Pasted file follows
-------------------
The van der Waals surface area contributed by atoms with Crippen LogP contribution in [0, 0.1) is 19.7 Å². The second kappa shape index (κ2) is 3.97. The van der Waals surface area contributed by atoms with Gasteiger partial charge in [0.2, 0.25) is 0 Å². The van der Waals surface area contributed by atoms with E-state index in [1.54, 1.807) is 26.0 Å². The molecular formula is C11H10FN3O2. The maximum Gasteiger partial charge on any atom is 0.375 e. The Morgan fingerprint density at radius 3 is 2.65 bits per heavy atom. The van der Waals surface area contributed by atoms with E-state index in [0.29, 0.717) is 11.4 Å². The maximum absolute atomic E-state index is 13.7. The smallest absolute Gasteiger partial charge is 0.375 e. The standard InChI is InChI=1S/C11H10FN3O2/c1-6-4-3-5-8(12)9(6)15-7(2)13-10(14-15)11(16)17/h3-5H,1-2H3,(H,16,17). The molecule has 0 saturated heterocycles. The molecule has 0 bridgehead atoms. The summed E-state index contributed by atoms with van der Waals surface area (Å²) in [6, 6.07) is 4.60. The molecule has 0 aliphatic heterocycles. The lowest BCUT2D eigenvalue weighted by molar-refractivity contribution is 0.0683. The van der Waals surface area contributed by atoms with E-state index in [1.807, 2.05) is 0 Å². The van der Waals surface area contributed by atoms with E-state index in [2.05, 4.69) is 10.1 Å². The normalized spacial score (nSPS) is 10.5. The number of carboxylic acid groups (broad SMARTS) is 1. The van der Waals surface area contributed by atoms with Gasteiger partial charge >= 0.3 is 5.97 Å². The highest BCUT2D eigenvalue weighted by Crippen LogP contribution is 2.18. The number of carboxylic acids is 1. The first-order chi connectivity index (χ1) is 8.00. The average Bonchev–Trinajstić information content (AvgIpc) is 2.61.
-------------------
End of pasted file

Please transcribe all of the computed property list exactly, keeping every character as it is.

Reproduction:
The van der Waals surface area contributed by atoms with Crippen LogP contribution in [0, 0.1) is 19.7 Å². The second kappa shape index (κ2) is 3.97. The van der Waals surface area contributed by atoms with Gasteiger partial charge in [0.2, 0.25) is 0 Å². The van der Waals surface area contributed by atoms with E-state index in [1.54, 1.807) is 26.0 Å². The molecular formula is C11H10FN3O2. The maximum Gasteiger partial charge on any atom is 0.375 e. The Morgan fingerprint density at radius 3 is 2.65 bits per heavy atom. The van der Waals surface area contributed by atoms with E-state index in [0.29, 0.717) is 11.4 Å². The maximum absolute atomic E-state index is 13.7. The smallest absolute Gasteiger partial charge is 0.375 e. The standard InChI is InChI=1S/C11H10FN3O2/c1-6-4-3-5-8(12)9(6)15-7(2)13-10(14-15)11(16)17/h3-5H,1-2H3,(H,16,17). The molecule has 0 saturated heterocycles. The molecule has 0 bridgehead atoms. The summed E-state index contributed by atoms with van der Waals surface area (Å²) in [6, 6.07) is 4.60. The molecule has 0 aliphatic heterocycles. The lowest BCUT2D eigenvalue weighted by molar-refractivity contribution is 0.0683. The van der Waals surface area contributed by atoms with E-state index in [1.807, 2.05) is 0 Å². The van der Waals surface area contributed by atoms with E-state index in [2.05, 4.69) is 10.1 Å². The normalized spacial score (nSPS) is 10.5. The number of carboxylic acid groups (broad SMARTS) is 1. The van der Waals surface area contributed by atoms with Gasteiger partial charge >= 0.3 is 5.97 Å². The highest BCUT2D eigenvalue weighted by Crippen LogP contribution is 2.18. The number of carboxylic acids is 1. The first-order chi connectivity index (χ1) is 8.00. The average Bonchev–Trinajstić information content (AvgIpc) is 2.61.